Vitamin D Heart ControversyJanuary 13, 2012 Written by JP [Font too small?]
A recent publication in the American Journal of Cardiology called into question the safety of high dose Vitamin D supplementation. In the paper, researchers from Johns Hopkins University School of Medicine investigated a proposed link between Vitamin D levels and an inflammatory protein (CRP) which is considered a risk factor for heart disease. Their conclusions report that levels of D below 21 ng/ml are associated with higher CRP or C-reactive protein. This determination came as no surprise. However, participants with Vitamin D concentrations significantly above 21 ng/ml also demonstrated elevated or undesirable CRP readings. The lead author of the piece, Dr. Muhammad Amer, stated that “Clearly vitamin D is important for your heart health, especially if you have low blood levels of vitamin D. It reduces cardiovascular inflammation and atherosclerosis, and may reduce mortality, but it appears that at some point it can be too much of a good thing.”
Regular readers of this site know that I frequently recommend Vitamin D testing and supplementation in order to reach 25(OH)D levels well in excess of 21 ng/ml. So, you may be wondering if this current controversy alters my point of view of Vitamin D therapy. The short answer is “no”. I’m not being stubborn, just basing my opinion on the best possible evidence.
In the past several months, at least four intervention studies have been carried out evaluating the impact of Vitamin D supplementation on systemic inflammation. Before I describe the results of these trials, please note that intervention trials possess greater scientific validity than population studies. In an intervention setting, direct measures of cause and effect are the primary end points. Population studies tend to rely on observation and uncontrolled data. It is for this reason that intervention trials are often called for to dispute or verify data initially presented in population studies. The Johns Hopkins’ piece is based on population data.
The latest evidence pertaining to Vitamin D supplementation and CRP levels indicates that Vitamin D lowers CRP in certain disease states such as in patients with colorectal cancer and kidney disease. On the other hand, D supplementation may not have much of an impact on relatively healthy adults of varying ages and weight. Please keep in mind that in none of these scenarios did Vitamin D therapy lead to higher CRP levels or other markers of systemic inflammation. All four of the previously mentioned trials have an interventional study design.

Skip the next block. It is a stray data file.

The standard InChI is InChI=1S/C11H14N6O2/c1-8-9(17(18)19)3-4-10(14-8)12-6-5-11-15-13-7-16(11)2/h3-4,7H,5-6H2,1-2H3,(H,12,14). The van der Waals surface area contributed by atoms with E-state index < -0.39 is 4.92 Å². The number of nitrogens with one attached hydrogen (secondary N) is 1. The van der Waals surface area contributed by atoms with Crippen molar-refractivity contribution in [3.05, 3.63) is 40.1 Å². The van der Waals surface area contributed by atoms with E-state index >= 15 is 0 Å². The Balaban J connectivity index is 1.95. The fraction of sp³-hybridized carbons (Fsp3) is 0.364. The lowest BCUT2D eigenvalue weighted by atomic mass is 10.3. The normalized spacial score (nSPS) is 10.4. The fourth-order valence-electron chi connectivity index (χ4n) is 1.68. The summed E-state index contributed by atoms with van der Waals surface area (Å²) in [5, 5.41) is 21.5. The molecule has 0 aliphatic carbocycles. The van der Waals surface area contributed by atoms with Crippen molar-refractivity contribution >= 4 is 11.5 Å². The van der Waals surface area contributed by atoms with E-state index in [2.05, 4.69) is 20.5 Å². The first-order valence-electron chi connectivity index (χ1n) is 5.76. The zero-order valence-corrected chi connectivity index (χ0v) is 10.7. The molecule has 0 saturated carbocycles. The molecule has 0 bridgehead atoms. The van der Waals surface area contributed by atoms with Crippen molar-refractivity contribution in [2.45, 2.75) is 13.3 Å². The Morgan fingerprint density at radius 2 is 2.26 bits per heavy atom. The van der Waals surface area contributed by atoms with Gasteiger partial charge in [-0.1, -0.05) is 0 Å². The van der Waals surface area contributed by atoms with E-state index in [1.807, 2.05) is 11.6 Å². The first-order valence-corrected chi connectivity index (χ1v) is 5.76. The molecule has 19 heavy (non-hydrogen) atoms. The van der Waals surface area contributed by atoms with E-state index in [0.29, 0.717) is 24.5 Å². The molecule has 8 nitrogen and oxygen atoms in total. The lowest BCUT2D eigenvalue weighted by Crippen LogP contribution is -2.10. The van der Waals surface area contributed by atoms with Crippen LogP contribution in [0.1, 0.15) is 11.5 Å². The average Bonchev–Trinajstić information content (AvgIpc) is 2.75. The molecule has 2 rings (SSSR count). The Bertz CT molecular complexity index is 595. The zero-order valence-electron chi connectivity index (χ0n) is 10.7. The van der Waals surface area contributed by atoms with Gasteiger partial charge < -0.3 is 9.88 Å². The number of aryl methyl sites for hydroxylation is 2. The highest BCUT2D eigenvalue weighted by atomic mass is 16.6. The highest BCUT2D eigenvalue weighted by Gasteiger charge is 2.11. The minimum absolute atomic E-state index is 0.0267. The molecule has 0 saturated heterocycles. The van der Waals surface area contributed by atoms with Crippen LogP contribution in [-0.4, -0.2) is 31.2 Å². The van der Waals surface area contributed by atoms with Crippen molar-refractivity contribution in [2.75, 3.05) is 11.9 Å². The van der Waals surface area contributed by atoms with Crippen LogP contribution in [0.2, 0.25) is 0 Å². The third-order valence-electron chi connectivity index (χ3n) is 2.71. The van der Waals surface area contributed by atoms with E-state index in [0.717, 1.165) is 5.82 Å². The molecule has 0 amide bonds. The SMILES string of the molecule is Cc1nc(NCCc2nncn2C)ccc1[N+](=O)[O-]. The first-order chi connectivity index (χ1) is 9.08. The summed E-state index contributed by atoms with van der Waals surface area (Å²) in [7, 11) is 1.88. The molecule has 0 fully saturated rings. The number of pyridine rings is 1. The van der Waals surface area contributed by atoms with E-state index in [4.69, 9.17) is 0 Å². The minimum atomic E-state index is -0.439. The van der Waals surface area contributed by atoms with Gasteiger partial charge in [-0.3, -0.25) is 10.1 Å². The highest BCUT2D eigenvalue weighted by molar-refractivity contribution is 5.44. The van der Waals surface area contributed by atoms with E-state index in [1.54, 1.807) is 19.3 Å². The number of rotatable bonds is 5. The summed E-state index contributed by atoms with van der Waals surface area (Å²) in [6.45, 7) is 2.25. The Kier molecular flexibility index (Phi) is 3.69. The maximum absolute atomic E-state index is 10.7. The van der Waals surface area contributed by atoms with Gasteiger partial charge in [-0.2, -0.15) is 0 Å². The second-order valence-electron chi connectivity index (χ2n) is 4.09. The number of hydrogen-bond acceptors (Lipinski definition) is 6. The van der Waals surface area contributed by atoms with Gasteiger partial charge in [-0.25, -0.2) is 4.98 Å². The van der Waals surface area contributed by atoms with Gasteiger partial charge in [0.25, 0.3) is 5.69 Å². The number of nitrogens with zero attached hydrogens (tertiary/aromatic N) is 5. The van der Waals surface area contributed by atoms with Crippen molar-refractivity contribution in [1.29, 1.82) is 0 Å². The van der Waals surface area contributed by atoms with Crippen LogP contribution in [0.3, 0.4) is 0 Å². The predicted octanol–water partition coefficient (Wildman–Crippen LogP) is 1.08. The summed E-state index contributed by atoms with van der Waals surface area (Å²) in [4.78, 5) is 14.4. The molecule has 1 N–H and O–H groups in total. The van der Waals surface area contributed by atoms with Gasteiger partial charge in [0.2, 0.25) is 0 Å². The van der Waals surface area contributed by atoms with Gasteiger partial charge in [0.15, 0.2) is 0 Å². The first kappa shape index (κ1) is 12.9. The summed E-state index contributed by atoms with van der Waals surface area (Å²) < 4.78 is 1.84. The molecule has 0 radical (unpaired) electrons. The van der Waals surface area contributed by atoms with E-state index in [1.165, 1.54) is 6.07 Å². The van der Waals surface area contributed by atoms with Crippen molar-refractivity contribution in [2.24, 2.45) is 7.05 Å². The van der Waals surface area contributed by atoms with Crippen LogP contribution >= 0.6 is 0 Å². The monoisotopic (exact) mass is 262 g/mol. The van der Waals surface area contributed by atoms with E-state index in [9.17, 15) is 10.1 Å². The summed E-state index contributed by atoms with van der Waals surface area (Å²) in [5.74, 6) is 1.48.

In closing, I want to share some underreported, but highly encouraging news about Vitamin D and cardiovascular health. Two current observational studies note that low levels of Vitamin D are correlated with a higher risk of all-cause mortality and heart attack incidence. In the mortality paper, the authors recommend Vitamin D levels of between 30 to 35 ng/ml – significantly higher than the Johns Hopkins’ publication. In addition, three intervention trials from late 2011 determined that Vitamin D supplementation is capable of improving blood pressure control, insulin sensitivity and lipid levels in at-risk populations including diabetics, hypertensives and seniors. All of this research and more points to a valuable role for Vitamin D in the promotion of heart health.
To learn more about the studies referenced in today’s column, please click on the following links:
Study 1 – Relation Between Serum 25-Hydroxyvitamin D and C-Reactive … (link)
Study 2 - Effects of Supplemental Vitamin D and Calcium on Biomarkers of … (link)
Study 3 – Impact of Cholecalciferol Treatment on Biomarkers of Inflammation … (link)
Study 4 - Vitamin D Supplementation During Exercise Training Does Not Alter … (link)
Study 5 - Maintenance of Wintertime Vitamin D Status with Cholecalciferol … (link)
Study 6 - Association of 25-hydroxyvitamin D Deficiency with NT-Pro BNP Levels … (link)
Study 7 - Vitamin D Deficiency and Mortality Risk in the General Population … (link)
Study 8 - Regular Consumption of Vitamin D-Fortified Yogurt Drink (Doogh) … (link)
Study 9 - Effect of Vitamin D on Insulin Sensitivity in Elderly Patients with … (link)
Study 10 - Role of Vitamin D Supplementation in Hypertension … (link)
High Blood Sugar/Insulin Resistance Promotes Arterial Stiffness
Source: Cardiovasc Diabetol. 2011 Apr 15;10:30. (link)
Tags: Diabetes, Inflammation, Vitamin D
Posted in Bone and Joint Health, Heart Health, Nutritional Supplements